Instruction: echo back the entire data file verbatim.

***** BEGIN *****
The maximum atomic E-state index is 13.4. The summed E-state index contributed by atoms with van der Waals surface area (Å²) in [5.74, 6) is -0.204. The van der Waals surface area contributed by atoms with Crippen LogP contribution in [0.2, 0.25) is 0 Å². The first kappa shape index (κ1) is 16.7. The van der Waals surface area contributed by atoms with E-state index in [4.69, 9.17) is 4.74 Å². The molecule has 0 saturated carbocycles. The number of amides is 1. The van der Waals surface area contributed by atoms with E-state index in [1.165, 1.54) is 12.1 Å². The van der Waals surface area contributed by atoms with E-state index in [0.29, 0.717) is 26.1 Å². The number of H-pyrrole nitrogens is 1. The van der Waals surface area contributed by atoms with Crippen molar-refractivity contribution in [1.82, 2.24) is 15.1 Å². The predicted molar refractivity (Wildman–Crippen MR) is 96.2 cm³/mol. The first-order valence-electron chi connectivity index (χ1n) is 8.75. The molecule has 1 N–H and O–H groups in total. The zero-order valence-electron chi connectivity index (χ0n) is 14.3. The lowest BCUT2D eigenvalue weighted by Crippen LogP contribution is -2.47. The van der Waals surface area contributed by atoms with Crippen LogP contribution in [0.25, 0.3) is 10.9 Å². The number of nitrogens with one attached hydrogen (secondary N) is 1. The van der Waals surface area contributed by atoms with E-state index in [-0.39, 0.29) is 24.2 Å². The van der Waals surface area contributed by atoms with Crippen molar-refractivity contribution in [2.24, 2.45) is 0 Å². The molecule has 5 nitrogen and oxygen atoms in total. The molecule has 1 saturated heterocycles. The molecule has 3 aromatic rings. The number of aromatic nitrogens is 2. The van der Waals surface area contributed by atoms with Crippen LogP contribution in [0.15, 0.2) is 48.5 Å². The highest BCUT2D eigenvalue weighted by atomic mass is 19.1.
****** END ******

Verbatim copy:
The maximum atomic E-state index is 13.4. The summed E-state index contributed by atoms with van der Waals surface area (Å²) in [5.74, 6) is -0.204. The van der Waals surface area contributed by atoms with Crippen LogP contribution in [0.2, 0.25) is 0 Å². The first kappa shape index (κ1) is 16.7. The van der Waals surface area contributed by atoms with E-state index in [4.69, 9.17) is 4.74 Å². The molecule has 0 saturated carbocycles. The number of amides is 1. The van der Waals surface area contributed by atoms with E-state index in [1.165, 1.54) is 12.1 Å². The van der Waals surface area contributed by atoms with E-state index in [0.29, 0.717) is 26.1 Å². The number of H-pyrrole nitrogens is 1. The van der Waals surface area contributed by atoms with Crippen molar-refractivity contribution in [1.82, 2.24) is 15.1 Å². The predicted molar refractivity (Wildman–Crippen MR) is 96.2 cm³/mol. The first-order valence-electron chi connectivity index (χ1n) is 8.75. The molecule has 1 N–H and O–H groups in total. The zero-order valence-electron chi connectivity index (χ0n) is 14.3. The lowest BCUT2D eigenvalue weighted by Crippen LogP contribution is -2.47. The van der Waals surface area contributed by atoms with Crippen LogP contribution in [0.25, 0.3) is 10.9 Å². The number of nitrogens with one attached hydrogen (secondary N) is 1. The van der Waals surface area contributed by atoms with E-state index in [-0.39, 0.29) is 24.2 Å². The van der Waals surface area contributed by atoms with Crippen molar-refractivity contribution in [2.24, 2.45) is 0 Å². The molecule has 5 nitrogen and oxygen atoms in total. The molecule has 1 saturated heterocycles. The molecule has 3 aromatic rings. The number of aromatic nitrogens is 2. The van der Waals surface area contributed by atoms with Crippen LogP contribution in [0.15, 0.2) is 48.5 Å². The highest BCUT2D eigenvalue weighted by atomic mass is 19.1.